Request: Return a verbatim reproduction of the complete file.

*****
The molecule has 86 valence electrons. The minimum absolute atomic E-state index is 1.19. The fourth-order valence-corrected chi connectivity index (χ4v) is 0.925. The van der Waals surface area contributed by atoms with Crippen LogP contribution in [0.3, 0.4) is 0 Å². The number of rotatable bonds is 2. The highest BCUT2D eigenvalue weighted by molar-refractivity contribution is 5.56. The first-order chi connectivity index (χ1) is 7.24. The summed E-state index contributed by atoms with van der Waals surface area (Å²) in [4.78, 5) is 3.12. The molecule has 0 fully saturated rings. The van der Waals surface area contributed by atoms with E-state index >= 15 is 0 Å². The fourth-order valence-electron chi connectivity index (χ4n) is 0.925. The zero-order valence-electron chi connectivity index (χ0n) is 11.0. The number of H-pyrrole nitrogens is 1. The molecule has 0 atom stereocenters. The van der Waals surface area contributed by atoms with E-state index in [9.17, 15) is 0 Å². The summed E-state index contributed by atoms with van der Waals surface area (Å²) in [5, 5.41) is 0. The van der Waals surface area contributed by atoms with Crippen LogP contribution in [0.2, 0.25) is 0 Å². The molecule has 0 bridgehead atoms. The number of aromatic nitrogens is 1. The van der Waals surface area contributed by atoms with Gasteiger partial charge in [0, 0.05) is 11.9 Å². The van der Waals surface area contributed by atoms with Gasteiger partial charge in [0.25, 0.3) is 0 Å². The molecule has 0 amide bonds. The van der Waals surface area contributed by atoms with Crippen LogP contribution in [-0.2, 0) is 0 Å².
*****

The molecule has 86 valence electrons. The minimum absolute atomic E-state index is 1.19. The fourth-order valence-corrected chi connectivity index (χ4v) is 0.925. The van der Waals surface area contributed by atoms with Crippen LogP contribution in [0.3, 0.4) is 0 Å². The number of rotatable bonds is 2. The highest BCUT2D eigenvalue weighted by molar-refractivity contribution is 5.56. The first-order chi connectivity index (χ1) is 7.24. The summed E-state index contributed by atoms with van der Waals surface area (Å²) in [4.78, 5) is 3.12. The molecule has 0 fully saturated rings. The van der Waals surface area contributed by atoms with E-state index >= 15 is 0 Å². The fourth-order valence-electron chi connectivity index (χ4n) is 0.925. The zero-order valence-electron chi connectivity index (χ0n) is 11.0. The number of H-pyrrole nitrogens is 1. The molecule has 0 atom stereocenters. The van der Waals surface area contributed by atoms with E-state index in [9.17, 15) is 0 Å². The summed E-state index contributed by atoms with van der Waals surface area (Å²) in [5, 5.41) is 0. The van der Waals surface area contributed by atoms with Crippen LogP contribution in [0.2, 0.25) is 0 Å². The molecule has 0 bridgehead atoms. The number of aromatic nitrogens is 1. The van der Waals surface area contributed by atoms with Gasteiger partial charge in [0, 0.05) is 11.9 Å². The van der Waals surface area contributed by atoms with Gasteiger partial charge in [0.25, 0.3) is 0 Å². The molecule has 0 amide bonds. The van der Waals surface area contributed by atoms with Crippen LogP contribution in [-0.2, 0) is 0 Å².